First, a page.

In a world where the transatlantic link is looking surprisingly shaky, the French charm offensive is continuing. And as some of the competition are fighting delays, cost overruns, and uncertainties, the Rafale is steaming on ahead seamingly without any major hiccups. In the short term, that means rolling out the F3R standard which will sport AGCAS (Automatic Ground Collision Avoidance System), introduction of the MBDA Meteor long-range missile, and a host of other less noticeable upgrades to the aircraft. The F3R is an intermediate step, building on the current F3 model. The big step will then be the F4, which is expected in the 2023 to 2025 timespan, coinciding with the deliveries of the first HX-fighters in initial operational capability, which is set to happen in 2025.
If Rafale would win HX, it is the F4 standard which would be delivered to the Finnish Air Force. Dassault is expecting that the French baseline will suit Finland just fine, though they leave the door open for the Finnish aircrafts to have unique weapons and external sensors if so required. Dassault is keen to point out the benefits of this model, making sure the Rafale is sporting mature but modern technologies through incremental upgrades according to the roadmap laid forward by the DGA, the French Directorate General of Armaments.
Everyone can improve technology, but you can’t change the concept […] France can’t operate dedicated aircraft
The benefit from a Finnish viewpoint is that besides the Swedish Air Force JAS 39E Gripen, the French offer will be the only one which will be operated by the host country’s single-aircraft air force (though both the JAS 39C/D and Mirage 2000 will linger on for a few years more). The lack of dedicated fast jets for different roles ensures full support for the multirole capability from the host, something which certainly would make the Finnish Logistics Command sleep easier at night.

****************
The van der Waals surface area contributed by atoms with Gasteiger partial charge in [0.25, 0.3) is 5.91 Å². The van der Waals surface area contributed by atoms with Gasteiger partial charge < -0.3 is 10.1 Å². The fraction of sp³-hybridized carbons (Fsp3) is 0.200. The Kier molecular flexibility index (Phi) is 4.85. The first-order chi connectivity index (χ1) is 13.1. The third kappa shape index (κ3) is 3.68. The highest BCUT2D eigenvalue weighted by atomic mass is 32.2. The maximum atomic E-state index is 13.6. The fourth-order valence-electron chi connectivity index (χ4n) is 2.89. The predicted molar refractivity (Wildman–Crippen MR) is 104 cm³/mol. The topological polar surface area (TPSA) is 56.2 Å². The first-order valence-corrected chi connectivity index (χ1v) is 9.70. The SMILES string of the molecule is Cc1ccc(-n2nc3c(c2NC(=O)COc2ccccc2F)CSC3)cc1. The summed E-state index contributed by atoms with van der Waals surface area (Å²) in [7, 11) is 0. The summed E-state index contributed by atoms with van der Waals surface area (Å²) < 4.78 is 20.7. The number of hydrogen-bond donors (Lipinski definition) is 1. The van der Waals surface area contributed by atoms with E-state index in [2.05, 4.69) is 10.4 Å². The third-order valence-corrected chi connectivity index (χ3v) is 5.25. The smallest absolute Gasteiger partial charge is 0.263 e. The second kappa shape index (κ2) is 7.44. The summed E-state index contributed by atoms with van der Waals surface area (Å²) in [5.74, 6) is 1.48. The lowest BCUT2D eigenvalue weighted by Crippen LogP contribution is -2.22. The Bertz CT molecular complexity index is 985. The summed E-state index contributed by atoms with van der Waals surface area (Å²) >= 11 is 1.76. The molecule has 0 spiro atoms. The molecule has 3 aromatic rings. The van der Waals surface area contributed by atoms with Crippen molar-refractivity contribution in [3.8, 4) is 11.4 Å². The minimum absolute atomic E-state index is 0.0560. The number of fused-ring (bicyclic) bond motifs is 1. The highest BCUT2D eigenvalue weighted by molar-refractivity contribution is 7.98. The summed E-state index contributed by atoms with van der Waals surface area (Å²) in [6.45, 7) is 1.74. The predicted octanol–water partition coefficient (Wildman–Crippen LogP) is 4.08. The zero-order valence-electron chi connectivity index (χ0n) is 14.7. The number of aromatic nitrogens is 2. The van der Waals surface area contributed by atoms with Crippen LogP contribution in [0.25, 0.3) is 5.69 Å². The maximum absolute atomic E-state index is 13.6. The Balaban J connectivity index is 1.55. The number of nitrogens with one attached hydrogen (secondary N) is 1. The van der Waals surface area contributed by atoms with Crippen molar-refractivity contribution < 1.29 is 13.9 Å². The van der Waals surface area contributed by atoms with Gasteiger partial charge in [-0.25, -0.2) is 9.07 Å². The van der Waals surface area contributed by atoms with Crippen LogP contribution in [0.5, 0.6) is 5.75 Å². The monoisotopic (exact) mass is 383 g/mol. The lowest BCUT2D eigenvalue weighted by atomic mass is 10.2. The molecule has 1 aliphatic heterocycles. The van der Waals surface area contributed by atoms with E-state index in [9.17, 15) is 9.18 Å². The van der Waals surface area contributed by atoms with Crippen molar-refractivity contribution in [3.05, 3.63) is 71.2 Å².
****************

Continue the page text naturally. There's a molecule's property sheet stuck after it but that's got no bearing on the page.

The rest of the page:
One point which Dassault brings up when I meet them at this year’s air show which wasn’t discussed last year is the capability per aircraft. While the ‘how much bang can you create for 10 billions?’-approach of the HX-tender might hand an edge to some contenders, the politically motivated decision to acquire exactly 64 aircraft will on the other hand favour more capable aircraft. This is where Dassault see their strengths. The Rafale is largely assumed to be second only to the F-35 when it comes to signature reduction amongst the HX contenders. At the same time the Rafale is from the outset designed to be able to operate with limited support and low maintenance hours, a feature stemming both from the requirement to be able to operate from the relatively small French aircraft carrier Charles de Gaulle as well as from replacing the sturdy Jaguar and Mirage F1 in operations in austere conditions, often in Africa and in the Middle East. The latter is in marked contrast to some other contenders, and Dassault likes to point out that this is not just a design concept, but something the aircraft does every day.
We have over 30,000 flight hours in combat
When it comes to combat, the keyword is ‘agile’. Rafale is able to adapt to different scenarios and conflict levels, thanks to the multitude of sensors and weapons available to the pilot (and WSO in the case of the Rafale B). These capabilities goes all the way to peacetime, where the Rafale has provided assistance to emergency authorities by documenting natural disasters and floods with their dedicated reconnaissance pods. But while peacetime assistance is a nice bonus, HX will be bought for its combat potential.